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I enjoy the thrill of finding something new and good and it is very gratifying when others agree.  Music, books, and people — leadership talent — are among my favorite interests.

I collect music.  I have eclectic tastes that range from opera to hip hop.  Now that, as they say, covers a lot of territory.  My love of opera comes front my favorite uncle Frank who lived in New York and long ago briefly sang in the chorus of The Metropolitan.  He loved to share his record collection and vast knowledge.  My ties to contemporary music go back to the glory days of high energy, personality-driven top 40 radio, listening to KLIF in Dallas, KILT in Houston and WLS in Chicago and, occasionally when it was a clear night, WNOE in New Orleans.  My fascination with hip hop owes to my appreciation of the poetry and the incredible stories of luck and survival on the mean streets.

One night, on a long flight from Anchorage to Houston when I admitted to a young flight attendant that I was listening to Tinie Tempah, Bad Meets Evil and Jay Z on my iPod, she said, “I think it is so wonderful…that a man of your age listens to that kind of music.”  Hardly a ringing endorsement of my coolness but what can you do?

Future. Business Background.As a recruiter, I enjoy finding the up and comers, those future leaders who are not on anyone’s radar screen but who show remarkable skill, style and accomplishment.  It is disappointing when clients defer to a safer, more experienced candidate.  These bright and capable candidates are frequently passed over because they are thought to be too young, inexperienced or not having served time to qualify for the adult table.  It is frustrating when the client wants the safer candidate, the one who is more experienced even if their style or level of accomplishment doesn’t match up.  But they are the client and it is inappropriate for me to disrespect those who pay the bills.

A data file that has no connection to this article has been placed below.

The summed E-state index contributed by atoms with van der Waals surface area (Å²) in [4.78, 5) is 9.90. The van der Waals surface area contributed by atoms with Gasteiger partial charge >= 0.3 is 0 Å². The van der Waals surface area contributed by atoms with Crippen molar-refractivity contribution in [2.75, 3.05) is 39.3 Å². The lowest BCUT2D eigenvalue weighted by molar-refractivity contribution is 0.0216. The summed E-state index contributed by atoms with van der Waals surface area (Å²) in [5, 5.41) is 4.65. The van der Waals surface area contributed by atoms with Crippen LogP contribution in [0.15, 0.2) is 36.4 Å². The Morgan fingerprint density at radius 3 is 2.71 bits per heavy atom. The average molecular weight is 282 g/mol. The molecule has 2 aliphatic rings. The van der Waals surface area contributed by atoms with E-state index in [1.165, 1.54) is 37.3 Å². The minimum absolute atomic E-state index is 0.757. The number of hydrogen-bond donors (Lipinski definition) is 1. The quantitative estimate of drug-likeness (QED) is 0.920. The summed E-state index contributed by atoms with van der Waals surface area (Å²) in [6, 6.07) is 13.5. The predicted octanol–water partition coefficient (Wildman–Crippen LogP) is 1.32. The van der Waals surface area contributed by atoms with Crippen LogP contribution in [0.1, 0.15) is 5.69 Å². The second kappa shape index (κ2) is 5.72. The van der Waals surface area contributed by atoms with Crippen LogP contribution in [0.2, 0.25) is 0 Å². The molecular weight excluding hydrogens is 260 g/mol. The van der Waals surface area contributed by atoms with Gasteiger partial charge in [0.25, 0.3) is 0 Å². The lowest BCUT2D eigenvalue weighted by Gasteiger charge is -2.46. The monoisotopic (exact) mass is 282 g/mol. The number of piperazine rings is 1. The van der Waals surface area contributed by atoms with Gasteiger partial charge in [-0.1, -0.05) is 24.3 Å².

For those Generation Xers and Millennials who are patiently waiting for their turn to make healthcare a better, safer and more cost effective place fear not, your time will come sooner than later owing to a combination of Baby Boomer retirements and a rapidly changing healthcare environment that will overrun those leaders who fail to adapt quickly.

There is another growing group of up and comers waiting in the wings: physician executives.

Here is what I am looking for in a leader of tomorrow:

  • Overall intelligence with quick-on-your-feet thinking
  • Well informed, with a depth and breadth of information, from all things healthcare reform and related public policy issues, to current events, including domestic and world political challenges; a strategic thinker who does their homework
  • A good, active listener, someone who embraces the fact that there is aways another point of view on an issue or problem that may include a better solution
  • A confident individual who can back up that confidence with quantifiable examples of their accomplishments and a willingness to share the details of how they got from A to Z
  • Someone who understands, or wants to understand, what it means to be a good leader Hint: I am not looking for command and control junkies or those who believe that leadership is anything other that which is earned through respect and performance